The pace of Manhattan was slower on the weekends, the clothes more casual, and the street vendors more plentiful. Women in sandals and light summer dresses window-shopped leisurely, while men in shorts and T-shirts traveled in groups, taking in the women and discussing whatever it was men discussed. Dogs of all sizes pranced on the ends of leashes, while children in strollers kicked up their heels or napped. An elderly couple shuffled along hand in hand, still lost in the wonder of each other after years of familiarity.
I was speed-dialing Gideon before I realized I’d thought of it.
“Angel,” he answered. “Are you on your way home?”
“Not quite. I’m done at my mom’s, but I’m going to meet Trey.”
“How long will that take?”
“I’m not sure. Not more than an hour, I think. God, I hope he doesn’t tell me he’s done with Cary.”
“How did it go with your mother?”
“I told her we were getting married on the beach by the Outer Banks house.” I paused. “I’m sorry. I should’ve asked you first.”
“I think that’s an excellent idea.” His raspy voice took on the special timbre that told me he was moved.
“She asked me how we’re planning on lodging everyone. I kinda dropped that on you and the wedding planner.”
“That’s fine. We’ll work something out.”
Love for him spread through me in a warm rush. “Thank you.”
“So the big hurdle’s behind you,” he said, understanding as he so often did.
“Well, I don’t know about that. She got all teary about it. You know, she had big dreams that aren’t coming true. I hope she lets them go and gets on board.”
“What about her family? We haven’t talked about making arrangements for them to come.”
I shrugged, then remembered he couldn’t see me. “They’re not invited. The only things I know about them are what I found with a Google search. They disowned my mom when she got pregnant with me, so they’ve never been a part of my life.”
“All right, then,” he said smoothly. “I’ve got a surprise for you when you get home.”
“Oh?” My mood instantly brightened. “Will you give me a hint?”
“Of course not. You’ll have to hurry home if you’re curious.”
I pouted. “Tease.”
“Teases don’t deliver. I do.”
My toes curled at the rough velvet of his voice. “I’ll be home as soon as I can.”
“I’ll be waiting,” he purred.
THE traffic near the fair was impossible. Raúl left the Benz in the garage beneath my apartment building, then walked me over to the street fair.
When we were half a block away, I started smelling the food and my mouth watered. Music drifted in the air and when we reached Amsterdam Avenue, I saw that it came from a woman singing on a small stage for a packed audience.
Vendors lined either side of the overflowing street, their wares and heads shielded from the sun by white tent tops. From scarves and hats, to jewelry and art, to fresh produce and multinational eats, there was nothing one could want that couldn’t be found.
It took me a few minutes to spot Trey in the crowd. I found him sitting on steps not too far from the corner we’d agreed upon. He was dressed in loose jeans and an olive-hued T-shirt, with sunglasses perched on the crooked bridge of his once-broken nose. His blond hair was as unruly as ever, his attractive mouth tightened into a firm line.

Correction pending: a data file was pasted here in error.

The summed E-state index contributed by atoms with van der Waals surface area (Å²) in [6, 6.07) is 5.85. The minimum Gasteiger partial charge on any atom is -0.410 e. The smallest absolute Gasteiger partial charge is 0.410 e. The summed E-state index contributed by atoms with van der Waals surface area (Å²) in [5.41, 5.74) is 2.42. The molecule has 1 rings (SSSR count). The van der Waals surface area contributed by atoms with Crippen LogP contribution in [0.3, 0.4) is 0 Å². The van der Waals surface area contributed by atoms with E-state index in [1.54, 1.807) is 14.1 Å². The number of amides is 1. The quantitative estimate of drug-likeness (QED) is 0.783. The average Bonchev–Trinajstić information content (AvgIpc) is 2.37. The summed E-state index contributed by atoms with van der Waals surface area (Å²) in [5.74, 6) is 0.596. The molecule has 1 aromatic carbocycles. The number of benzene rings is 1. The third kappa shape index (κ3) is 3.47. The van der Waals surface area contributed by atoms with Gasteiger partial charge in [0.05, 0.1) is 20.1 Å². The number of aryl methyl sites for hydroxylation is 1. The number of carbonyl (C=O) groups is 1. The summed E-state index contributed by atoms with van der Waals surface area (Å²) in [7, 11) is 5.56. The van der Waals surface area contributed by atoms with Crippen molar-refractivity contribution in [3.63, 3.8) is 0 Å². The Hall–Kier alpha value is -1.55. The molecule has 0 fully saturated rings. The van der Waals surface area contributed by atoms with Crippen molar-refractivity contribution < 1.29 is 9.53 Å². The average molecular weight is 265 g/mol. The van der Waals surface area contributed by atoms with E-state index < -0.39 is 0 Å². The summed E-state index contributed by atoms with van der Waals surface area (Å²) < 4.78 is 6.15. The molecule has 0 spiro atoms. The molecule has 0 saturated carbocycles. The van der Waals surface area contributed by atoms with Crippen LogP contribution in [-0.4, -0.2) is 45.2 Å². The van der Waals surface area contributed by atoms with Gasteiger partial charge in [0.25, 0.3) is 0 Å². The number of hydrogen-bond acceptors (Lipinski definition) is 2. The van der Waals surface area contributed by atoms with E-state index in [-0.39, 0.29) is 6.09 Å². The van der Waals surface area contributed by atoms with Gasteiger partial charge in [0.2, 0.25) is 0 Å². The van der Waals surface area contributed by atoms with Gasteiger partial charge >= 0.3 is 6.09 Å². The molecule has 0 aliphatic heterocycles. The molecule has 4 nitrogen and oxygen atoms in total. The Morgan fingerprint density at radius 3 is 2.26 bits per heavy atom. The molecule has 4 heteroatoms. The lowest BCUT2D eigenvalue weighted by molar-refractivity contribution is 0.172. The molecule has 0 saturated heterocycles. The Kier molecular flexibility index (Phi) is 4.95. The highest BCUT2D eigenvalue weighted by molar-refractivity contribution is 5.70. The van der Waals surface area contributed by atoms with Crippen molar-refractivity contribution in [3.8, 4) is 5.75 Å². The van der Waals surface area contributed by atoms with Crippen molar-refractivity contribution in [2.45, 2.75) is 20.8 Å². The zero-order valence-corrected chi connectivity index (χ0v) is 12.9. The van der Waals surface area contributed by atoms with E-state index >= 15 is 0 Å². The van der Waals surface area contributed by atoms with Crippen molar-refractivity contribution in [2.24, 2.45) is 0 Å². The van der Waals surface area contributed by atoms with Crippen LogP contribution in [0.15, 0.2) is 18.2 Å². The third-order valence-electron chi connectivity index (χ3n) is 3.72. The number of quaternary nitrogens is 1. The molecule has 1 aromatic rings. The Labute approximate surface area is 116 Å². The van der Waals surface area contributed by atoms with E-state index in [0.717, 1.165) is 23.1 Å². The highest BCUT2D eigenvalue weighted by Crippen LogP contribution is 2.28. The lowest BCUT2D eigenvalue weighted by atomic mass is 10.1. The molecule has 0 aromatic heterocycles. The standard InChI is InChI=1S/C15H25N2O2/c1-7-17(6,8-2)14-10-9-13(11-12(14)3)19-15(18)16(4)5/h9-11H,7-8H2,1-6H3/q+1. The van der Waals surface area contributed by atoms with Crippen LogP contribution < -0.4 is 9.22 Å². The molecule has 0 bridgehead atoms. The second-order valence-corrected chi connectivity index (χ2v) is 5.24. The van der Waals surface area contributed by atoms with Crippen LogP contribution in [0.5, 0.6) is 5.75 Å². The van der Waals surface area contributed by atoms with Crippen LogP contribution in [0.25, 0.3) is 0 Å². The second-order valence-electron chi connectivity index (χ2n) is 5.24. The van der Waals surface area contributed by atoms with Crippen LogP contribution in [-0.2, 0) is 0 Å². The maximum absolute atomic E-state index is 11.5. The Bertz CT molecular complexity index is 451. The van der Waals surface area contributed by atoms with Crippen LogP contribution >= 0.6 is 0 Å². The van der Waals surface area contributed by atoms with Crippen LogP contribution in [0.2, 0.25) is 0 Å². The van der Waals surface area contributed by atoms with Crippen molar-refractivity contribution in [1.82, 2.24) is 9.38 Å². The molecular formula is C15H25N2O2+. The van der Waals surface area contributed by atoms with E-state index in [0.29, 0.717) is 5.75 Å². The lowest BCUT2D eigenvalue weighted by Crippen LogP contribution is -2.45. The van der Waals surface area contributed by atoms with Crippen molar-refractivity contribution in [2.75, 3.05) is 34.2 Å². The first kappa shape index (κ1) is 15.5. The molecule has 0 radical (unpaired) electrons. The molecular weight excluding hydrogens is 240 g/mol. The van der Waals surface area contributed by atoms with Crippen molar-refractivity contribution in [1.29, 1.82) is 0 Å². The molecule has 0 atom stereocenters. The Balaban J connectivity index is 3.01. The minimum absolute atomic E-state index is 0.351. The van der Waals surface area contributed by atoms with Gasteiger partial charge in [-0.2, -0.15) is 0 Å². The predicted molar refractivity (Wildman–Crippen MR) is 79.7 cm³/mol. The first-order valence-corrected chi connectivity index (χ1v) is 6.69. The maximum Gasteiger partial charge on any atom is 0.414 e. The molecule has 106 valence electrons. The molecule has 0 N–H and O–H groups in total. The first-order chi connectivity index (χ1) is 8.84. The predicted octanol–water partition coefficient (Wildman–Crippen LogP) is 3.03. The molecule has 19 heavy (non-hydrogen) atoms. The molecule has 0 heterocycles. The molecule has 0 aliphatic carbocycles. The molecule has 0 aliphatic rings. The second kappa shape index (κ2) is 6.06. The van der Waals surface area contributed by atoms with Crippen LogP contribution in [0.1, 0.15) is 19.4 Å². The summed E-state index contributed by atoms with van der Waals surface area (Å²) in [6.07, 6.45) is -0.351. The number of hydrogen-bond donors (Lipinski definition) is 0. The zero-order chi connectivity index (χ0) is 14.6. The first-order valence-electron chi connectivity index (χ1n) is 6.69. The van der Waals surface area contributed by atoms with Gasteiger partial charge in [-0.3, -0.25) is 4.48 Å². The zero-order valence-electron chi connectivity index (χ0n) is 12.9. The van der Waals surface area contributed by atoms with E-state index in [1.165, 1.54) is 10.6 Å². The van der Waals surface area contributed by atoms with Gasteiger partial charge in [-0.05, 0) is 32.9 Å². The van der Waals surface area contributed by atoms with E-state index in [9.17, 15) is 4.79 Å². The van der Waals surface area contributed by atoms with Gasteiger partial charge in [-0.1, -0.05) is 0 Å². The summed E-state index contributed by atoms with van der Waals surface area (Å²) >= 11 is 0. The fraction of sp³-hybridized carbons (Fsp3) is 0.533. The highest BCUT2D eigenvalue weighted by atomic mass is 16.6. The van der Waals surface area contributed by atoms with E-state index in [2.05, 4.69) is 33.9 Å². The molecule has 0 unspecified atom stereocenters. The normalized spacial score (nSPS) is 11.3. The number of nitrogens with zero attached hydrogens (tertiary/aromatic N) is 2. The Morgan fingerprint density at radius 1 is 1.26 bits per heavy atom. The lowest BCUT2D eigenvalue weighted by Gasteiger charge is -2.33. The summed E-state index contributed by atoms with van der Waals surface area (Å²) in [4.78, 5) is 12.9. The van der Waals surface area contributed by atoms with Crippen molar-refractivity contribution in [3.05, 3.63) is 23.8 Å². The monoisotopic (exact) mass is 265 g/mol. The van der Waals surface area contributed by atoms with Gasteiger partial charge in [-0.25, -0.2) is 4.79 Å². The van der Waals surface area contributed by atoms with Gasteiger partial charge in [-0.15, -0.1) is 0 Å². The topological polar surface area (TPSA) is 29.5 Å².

He stood when he saw me, holding out his hand for me to shake. I pulled him into a hug instead, holding him until I felt him relax and hug me back. Life flowed by around us—New Yorkers were comfortable with all sorts of public displays. Raúl moved a discreet distance away.
“I’m a f**king mess,” Trey muttered against my shoulder.
“You’re normal.” I pulled back and gestured toward the steps where I’d found him. “Anyone would be reeling right now.”
He sat down on the middle step. I perched next to him.
“I don’t think I can do this, Eva. I don’t think I should. I want someone in my life full-time, someone who’s there to support me while I get through school, then try to build my practice. Cary’s going to be supporting that model instead and fitting me in when he can. How am I not going to resent that?”
“That’s a valid question,” I said, stretching out my legs in front of me. “You know Cary won’t be sure the baby is his until a paternity test is done.”
Trey shook his head. “I don’t think it’ll matter. He seems invested.”
“I think it’ll matter. Maybe he won’t just walk away, maybe he’ll play uncle or something. I don’t know. For now, we have to go with the assumption that he’s the dad, but maybe he’s not. It’s a possibility.”
“So you’re telling me to hang in there for another six months?”
“No. If you want me to give you answers, I don’t have any. All I can tell you for sure is that Cary loves you, more than I’ve ever seen him love anyone. If he loses you, it’s going to break him. I’m not trying to guilt you into staying with him. I just think you should know that if you leave, you’re not the only one who’ll be hurting.”
“How is that helpful?”
“Maybe it’s not.” I set my hand on his knee. “Maybe I’m just small enough to find that comforting. If Gideon and I didn’t work out, I’d want to know he was as miserable as I was.”